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Programming language: Rust

What?

A little macro for writing haskell-like do expressions without too much ceremony

Why?

Rust is a very explicit language when it comes to errors (via Option and Result types) but it can get cumbersome to handle all of them, so this library brings the composable monad pattern from haskell like languages.

Let's show an example: We will try to do simple math and compose possible failures.

First we define our return type, this type will represent the failure or success of the functions.

type MathResult = Option<f64>;
• Division: if the divisor is 0 we fail
fn div(x: f64, y: f64) -> MathResult {
if y == 0.0 {
None
} else {
Some(x / y)
}
}
• Square root: if we get a negative number, we fail
fn sqrt(x: f64) -> MathResult {
if x < 0.0 {
None
} else {
Some(x.sqrt())
}
}
• Logarithm: again if we get a negative number, we fail
fn ln(x: f64) -> MathResult {
if x < 0.0 {
None
} else {
Some(x.ln())
}
}

Now we want to get two numbers, divide them, get the sqrt of the result and then get the logarithm of the last result

The naive way

fn op(x: f64, y: f64) -> MathResult {
let ratio = div(x, y);
if ratio == None {
return None
};
let ln = ln(ratio.unwrap());
if ln == None {
return None
};
return sqrt(ln.unwrap())
}

Even though this code works it's hard to scale, and it isn't idiomatic rust, it looks more like code you'd see in Java where None is NULL.

The better way

fn op(x: f64, y: f64) -> MathResult {
match div(x, y) {
None => None,
Ok(ratio) => match ln(ratio) {
None => None,
Ok(ln) => sqrt(ln),
},
}
}

This example is more rustic but it still looks like too much noise, and still it's very hard to scale

The FP way

fn op(x: f64, y: f64) -> MathResult {
div(x, y).and_then(|ratio|
ln(ratio).and_then(|ln|
sqrt(ln)))
}

This way look almost like the special thing that we want to do but those and_then and closures seem unnecessary

fn op(x: f64, y: f64) -> MathResult {
ratio <- div(x, y);
ln <- ln(ratio);
sqrt(ln)
}
}

Here we have a very obvious way of declaring out intent without no sign of error handling of any kind, we needed to add a trait Monad to Option (which is already defined by default in this library)

Error type agnostic

Now some more fancy stuff, you may be thinking but what about the try! macro, it would certainly make things better, right? and my answer would be yes but the try macro only works on the Result type so there is no way of changing the type of the error (or use it with our Option based functions).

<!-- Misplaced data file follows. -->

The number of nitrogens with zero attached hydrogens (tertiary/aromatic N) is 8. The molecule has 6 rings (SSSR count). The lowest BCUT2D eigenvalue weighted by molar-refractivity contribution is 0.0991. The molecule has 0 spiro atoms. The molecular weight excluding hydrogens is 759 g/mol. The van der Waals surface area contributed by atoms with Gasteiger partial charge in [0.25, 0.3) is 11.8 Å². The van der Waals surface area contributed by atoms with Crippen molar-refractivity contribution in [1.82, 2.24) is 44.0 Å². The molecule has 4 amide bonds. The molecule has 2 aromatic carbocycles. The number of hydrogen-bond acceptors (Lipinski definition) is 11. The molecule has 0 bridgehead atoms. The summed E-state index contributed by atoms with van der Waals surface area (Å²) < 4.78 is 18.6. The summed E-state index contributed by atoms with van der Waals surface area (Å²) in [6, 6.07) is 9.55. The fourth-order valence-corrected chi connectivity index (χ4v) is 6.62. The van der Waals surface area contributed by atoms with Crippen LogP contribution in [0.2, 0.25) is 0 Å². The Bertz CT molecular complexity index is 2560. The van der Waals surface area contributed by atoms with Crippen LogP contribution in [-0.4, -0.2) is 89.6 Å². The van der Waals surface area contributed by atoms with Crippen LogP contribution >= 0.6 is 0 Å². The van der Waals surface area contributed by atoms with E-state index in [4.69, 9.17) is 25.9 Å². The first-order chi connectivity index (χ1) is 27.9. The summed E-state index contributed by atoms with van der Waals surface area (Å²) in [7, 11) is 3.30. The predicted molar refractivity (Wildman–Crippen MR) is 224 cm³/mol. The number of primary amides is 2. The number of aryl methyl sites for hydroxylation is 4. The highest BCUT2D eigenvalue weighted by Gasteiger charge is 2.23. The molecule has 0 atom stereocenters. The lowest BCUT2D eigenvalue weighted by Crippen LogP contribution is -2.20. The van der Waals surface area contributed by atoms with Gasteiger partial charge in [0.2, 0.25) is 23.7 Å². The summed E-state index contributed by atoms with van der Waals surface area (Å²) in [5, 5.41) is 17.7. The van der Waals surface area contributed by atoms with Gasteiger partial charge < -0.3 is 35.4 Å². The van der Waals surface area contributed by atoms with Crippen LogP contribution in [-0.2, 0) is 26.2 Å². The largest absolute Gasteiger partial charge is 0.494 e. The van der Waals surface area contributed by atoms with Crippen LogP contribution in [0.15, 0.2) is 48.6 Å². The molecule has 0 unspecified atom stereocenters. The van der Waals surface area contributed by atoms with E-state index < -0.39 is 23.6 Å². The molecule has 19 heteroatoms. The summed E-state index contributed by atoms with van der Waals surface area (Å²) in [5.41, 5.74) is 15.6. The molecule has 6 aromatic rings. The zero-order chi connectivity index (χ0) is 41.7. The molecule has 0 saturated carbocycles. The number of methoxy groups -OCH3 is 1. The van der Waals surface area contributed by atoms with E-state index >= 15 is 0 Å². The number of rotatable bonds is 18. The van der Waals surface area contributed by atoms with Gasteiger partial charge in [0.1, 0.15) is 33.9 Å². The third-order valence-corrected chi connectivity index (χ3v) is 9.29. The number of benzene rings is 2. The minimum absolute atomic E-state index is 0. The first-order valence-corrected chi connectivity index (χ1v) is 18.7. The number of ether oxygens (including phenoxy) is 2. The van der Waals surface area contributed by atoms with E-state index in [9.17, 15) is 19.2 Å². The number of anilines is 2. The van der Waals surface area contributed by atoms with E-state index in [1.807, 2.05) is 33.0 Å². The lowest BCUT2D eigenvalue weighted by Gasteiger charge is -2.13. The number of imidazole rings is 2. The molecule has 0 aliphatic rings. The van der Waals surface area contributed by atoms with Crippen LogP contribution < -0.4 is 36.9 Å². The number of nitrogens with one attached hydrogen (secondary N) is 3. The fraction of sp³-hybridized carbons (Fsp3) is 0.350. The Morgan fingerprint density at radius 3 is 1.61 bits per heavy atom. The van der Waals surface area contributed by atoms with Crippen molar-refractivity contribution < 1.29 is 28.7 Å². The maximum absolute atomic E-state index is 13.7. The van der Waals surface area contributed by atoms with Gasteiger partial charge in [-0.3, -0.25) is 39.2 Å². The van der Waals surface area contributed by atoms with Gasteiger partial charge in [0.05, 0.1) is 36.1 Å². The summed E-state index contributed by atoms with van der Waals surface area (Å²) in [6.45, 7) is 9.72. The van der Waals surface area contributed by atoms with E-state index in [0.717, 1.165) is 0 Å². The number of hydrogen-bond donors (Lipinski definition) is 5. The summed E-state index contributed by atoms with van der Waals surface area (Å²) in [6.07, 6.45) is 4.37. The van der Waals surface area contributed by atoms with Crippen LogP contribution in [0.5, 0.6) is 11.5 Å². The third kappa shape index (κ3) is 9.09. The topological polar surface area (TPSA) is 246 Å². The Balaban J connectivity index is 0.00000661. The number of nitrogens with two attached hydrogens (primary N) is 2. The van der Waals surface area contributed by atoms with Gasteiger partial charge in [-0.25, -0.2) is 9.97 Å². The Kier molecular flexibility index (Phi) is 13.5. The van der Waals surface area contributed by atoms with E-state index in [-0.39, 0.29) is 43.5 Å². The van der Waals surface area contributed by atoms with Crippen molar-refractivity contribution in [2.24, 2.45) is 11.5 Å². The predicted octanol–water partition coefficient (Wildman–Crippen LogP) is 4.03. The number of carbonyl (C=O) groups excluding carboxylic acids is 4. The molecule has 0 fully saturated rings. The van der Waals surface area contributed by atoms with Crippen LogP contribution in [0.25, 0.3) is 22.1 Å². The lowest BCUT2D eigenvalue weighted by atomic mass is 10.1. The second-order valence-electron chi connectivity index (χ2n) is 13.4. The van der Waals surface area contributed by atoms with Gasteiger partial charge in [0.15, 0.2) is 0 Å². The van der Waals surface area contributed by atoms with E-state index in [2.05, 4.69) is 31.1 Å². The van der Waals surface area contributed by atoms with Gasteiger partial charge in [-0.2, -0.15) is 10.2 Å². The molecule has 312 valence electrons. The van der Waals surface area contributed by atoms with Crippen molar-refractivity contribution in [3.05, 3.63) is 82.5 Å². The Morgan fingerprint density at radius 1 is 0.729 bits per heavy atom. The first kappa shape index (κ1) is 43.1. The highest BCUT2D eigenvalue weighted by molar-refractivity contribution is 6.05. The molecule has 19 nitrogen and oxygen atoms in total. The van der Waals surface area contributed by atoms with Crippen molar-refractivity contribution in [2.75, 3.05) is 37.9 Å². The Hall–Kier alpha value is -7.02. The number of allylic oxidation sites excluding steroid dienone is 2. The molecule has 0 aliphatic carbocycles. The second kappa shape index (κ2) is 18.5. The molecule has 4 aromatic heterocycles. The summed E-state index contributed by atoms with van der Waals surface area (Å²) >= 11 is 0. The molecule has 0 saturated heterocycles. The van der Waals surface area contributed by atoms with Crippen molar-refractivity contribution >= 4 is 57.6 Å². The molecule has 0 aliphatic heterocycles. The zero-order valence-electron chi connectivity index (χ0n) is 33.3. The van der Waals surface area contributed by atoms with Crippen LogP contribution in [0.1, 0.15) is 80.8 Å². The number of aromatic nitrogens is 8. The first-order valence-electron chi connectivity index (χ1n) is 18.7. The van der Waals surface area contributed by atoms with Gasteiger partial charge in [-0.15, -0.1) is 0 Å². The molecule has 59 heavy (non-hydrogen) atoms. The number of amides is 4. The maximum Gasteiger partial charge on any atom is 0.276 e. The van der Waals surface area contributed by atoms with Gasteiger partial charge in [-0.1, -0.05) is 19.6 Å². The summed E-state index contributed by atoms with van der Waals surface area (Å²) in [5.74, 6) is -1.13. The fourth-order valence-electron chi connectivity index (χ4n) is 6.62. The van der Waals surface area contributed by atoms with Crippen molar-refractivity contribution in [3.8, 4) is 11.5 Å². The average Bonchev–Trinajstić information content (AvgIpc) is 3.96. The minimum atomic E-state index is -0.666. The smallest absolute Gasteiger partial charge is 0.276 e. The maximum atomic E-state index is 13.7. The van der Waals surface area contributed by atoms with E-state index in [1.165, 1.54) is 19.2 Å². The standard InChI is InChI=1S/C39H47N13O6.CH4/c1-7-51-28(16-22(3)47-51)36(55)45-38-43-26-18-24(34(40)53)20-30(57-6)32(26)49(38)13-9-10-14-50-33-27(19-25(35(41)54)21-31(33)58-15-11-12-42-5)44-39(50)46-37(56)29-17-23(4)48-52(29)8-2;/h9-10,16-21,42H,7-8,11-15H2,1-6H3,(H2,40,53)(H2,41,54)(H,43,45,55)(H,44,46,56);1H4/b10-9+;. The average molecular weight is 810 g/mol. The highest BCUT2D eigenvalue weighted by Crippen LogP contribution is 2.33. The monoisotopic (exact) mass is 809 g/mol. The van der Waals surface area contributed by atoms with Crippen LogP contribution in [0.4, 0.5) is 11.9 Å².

But now we need to know what was the error that made of computation fail. So we change the MathResult alias to be a Result of f64 or a custom type MathError

#[derive(Debug)]
pub enum MathError {
DivisionByZero,
NegativeLogarithm,
NegativeSquareRoot,
}

type MathResult = Result<f64, MathError>;

So now we need to change each function because now all the None and Some constructors are a type error

For example div turns into

fn div(x: f64, y: f64) -> MathResult {
if y == 0.0 {
Err(MathError::DivisionByZero)
} else {
Ok(x / y)
}
}

note that the only changes are:

• None Err(MathError::DivisionByZero)
• Some Ok (x / y)

and now we check out the op function for each implementation:

• Naive way: Change all the constructors, the failure checker, luckily rust's type inference saves us from changing too many type declarations.
• Better way: Slightly better, same constructors, but failure checkers are replaced by match statements but still very verbose.
• FP way: a lot better, the only worry we have is that the new error type has some sort of ~and_then~ and everything else should work.
• hado way: Similar to the last, but now there is nothing to change, the computation has no concern over the failure framework.

How can I use it?

The macro can do some basic stuff based on a trait defined inside the crate Monad which has implementations for Option and Result by default

Let's take some examples from the rust book and rust by example and translate them into hado format.

Example from Result type reference

Here is the original try based error handling with early returns

fn write_info(info: &str) -> io::Result<()> {
let mut file = try!(File::create("my_best_friends.txt"));
println!("file created");
try!(file.write_all(format!("rating: {}\n", info.rating).as_bytes()));
Ok(())
}

And here is the hado based

fn hado_write_info(string: &str) -> io::Result<()> {
mut file <- File::create("my_best_friends.txt");
println!("file created");
file.write_all(format!("string: {}\n", string).as_bytes())
}
}

Note that the ign keyword is special, it means that the inner value is discarded but in the case of failure the whole expressions will short circuit into that error. Since there is no arrow (<-) the return of the println is completely discarded so you can have any non failing statements in there (including let and use)

Multi parameter constructor

let's say we have a Foo struct that has a new method

fn new(a: i32, b: f64, s: String) -> Foo {
Foo {
a: i32,
b: f64,
s: String
}
}

Create a Option constructor from a normal constructor with minimal hassle

fn opt_new(a: Option<i32>, b: Option<f64>, s: Option<String>) -> Option<Foo> {
a <- a;
b <- b;
s <- s;
ret new(a, b, s)
}

Note that only by changing the type signature you can change Option to any other monadic type.

You can also do some custom validation without much boilerplate

fn opt_new(a: i32, b: f64, s: String) -> Option<Foo> {
a <- validate_a(a);
b <- validate_b(b);
s <- validate_s(s);
ret new(a, b, s)
}